In an interview this week, The Times of Israel asked Bringer what he meant by the “taming” of politics, and why he believes the Netanyahu trial is dangerously unfair to the prime minister even if the allegations against him are all proven true.
Bringer began by insisting that Case 1000, in which Netanyahu is suspected of taking expensive gifts from wealthy benefactors — generally considered the least serious of his three corruption cases — is actually the only one in which the prime minister’s criminality is a legitimate question for the courts to decide.
“There are detailed rules about what a public servant can receive as gifts. When I worked for Ayelet [Shaked from 2015 to 2019], I had a meeting with Google. They then sent me a gift. It was a [robot-shaped] plastic pen and marker holder. It was worth maybe 10 shekels ($2.90). I wanted to give it to my nieces.”
But try as he might, he couldn’t find a way to do so.
“I went to the [Justice Ministry’s] legal adviser [to get permission]. She said, ‘You have to go to the gifts committee,'” a special body in the ministry that tracks and approves gifts given to public servants in the fulfillment of their duties.
“I said, ‘I’m not going to embarrass myself by going to the committee for 10 shekels.’ She answered, ‘So destroy it.’ I said, ‘As a religious Jew, bal tashchit, I can’t destroy it.’ So she said, ‘Then return it.’
“So I returned it. I returned a gift worth 10 shekels. Now, a politician who receives gifts worth NIS 700,000 ($200,000),” as alleged in the Case 1000 indictment, “that very clearly might be a criminal situation that has to be checked in a court of law.”
The point of his story about the 10-shekel pen holder comes not simply to illustrate the validity of the Case 1000 indictment — it’s to clarify something important about Bringer’s argument about the other two cases.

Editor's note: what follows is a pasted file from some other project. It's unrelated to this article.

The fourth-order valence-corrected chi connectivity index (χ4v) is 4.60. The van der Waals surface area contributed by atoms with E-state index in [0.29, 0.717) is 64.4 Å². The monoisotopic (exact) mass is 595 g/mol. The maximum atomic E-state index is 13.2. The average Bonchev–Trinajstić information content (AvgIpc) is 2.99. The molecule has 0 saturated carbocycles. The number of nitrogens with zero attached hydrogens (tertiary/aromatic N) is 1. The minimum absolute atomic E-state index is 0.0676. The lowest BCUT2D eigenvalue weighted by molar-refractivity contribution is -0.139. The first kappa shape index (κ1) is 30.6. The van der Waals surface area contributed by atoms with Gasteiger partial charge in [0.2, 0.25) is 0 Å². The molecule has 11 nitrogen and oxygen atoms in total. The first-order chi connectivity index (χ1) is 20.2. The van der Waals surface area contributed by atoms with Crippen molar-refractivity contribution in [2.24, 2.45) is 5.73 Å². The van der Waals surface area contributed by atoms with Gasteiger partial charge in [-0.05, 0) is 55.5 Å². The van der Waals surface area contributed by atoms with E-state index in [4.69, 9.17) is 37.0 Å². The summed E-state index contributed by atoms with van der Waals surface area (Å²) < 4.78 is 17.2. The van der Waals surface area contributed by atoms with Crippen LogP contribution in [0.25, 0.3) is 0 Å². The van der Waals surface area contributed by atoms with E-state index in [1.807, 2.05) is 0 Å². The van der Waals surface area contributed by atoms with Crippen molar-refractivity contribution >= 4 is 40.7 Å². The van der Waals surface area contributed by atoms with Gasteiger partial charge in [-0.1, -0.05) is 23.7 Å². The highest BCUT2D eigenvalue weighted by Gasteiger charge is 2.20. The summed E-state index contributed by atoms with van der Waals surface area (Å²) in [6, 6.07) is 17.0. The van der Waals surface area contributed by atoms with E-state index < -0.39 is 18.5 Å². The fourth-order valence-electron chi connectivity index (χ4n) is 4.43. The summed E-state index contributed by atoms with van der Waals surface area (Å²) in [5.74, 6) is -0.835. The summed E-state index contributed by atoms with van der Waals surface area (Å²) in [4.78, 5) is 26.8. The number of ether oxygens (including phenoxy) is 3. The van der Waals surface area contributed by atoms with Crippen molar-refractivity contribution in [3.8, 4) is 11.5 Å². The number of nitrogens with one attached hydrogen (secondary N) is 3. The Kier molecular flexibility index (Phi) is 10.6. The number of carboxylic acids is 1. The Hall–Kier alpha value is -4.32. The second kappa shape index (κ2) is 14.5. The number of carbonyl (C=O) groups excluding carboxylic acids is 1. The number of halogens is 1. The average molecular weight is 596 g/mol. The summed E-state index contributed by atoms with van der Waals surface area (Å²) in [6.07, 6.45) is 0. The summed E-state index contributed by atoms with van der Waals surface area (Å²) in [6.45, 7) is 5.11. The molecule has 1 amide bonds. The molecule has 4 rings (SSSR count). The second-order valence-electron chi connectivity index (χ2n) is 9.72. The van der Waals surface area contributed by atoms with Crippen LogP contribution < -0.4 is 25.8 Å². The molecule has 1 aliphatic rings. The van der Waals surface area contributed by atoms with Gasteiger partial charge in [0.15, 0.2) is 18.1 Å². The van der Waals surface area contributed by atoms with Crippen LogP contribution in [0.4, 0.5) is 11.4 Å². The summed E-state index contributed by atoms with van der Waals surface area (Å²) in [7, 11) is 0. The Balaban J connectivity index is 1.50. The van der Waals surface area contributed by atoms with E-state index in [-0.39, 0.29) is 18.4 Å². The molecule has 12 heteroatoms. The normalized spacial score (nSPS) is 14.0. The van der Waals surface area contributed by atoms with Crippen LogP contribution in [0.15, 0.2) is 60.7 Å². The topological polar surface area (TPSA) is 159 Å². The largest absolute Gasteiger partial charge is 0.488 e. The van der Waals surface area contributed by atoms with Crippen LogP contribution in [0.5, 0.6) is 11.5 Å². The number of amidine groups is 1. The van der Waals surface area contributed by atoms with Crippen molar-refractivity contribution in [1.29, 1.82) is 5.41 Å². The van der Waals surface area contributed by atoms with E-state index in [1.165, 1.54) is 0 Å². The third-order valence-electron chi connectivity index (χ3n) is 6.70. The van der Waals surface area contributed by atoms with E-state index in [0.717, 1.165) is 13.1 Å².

“When I say 2000 and 4000 aren’t criminal cases, that’s not because I’m a moral nihilist. I’m the type of person who returns a 10-shekel gift,” he said. “It’s because we need to hold the line against the imperialism of the prosecution.”
The imperialist prosecution
In Case 2000, Netanyahu is accused of conspiring with Yedioth Aharonoth publisher Arnon Mozes to pass legislation to weaken a rival daily in exchange for more positive coverage in Yedioth. In 4000, the only case in which Netanyahu faces the charge of bribery, the prime minister is accused of pushing regulatory favors for Bezeq telecom controlling shareholder Shaul Elovitch in exchange for positive coverage in the Elovitch-owned Walla news outlet.
In both cases, Netanyahu allegedly attempted (and in 4000 allegedly succeeded) to obtain favorable media coverage in exchange for using the powers of his office to benefit media tycoons.
But unlike in Case 1000, where it’s easy to track a necklace’s path to the individual recipient, who’s the beneficiary of positive media coverage?
“Netanyahu is the leader of the right,” Bringer noted. “Where does the line run between him acting for himself and acting for his political camp?”
In Case 2000, for example, Netanyahu merely discussed with Mozes the idea of advancing legislation in exchange for positive coverage. Neither side ever followed through with actions.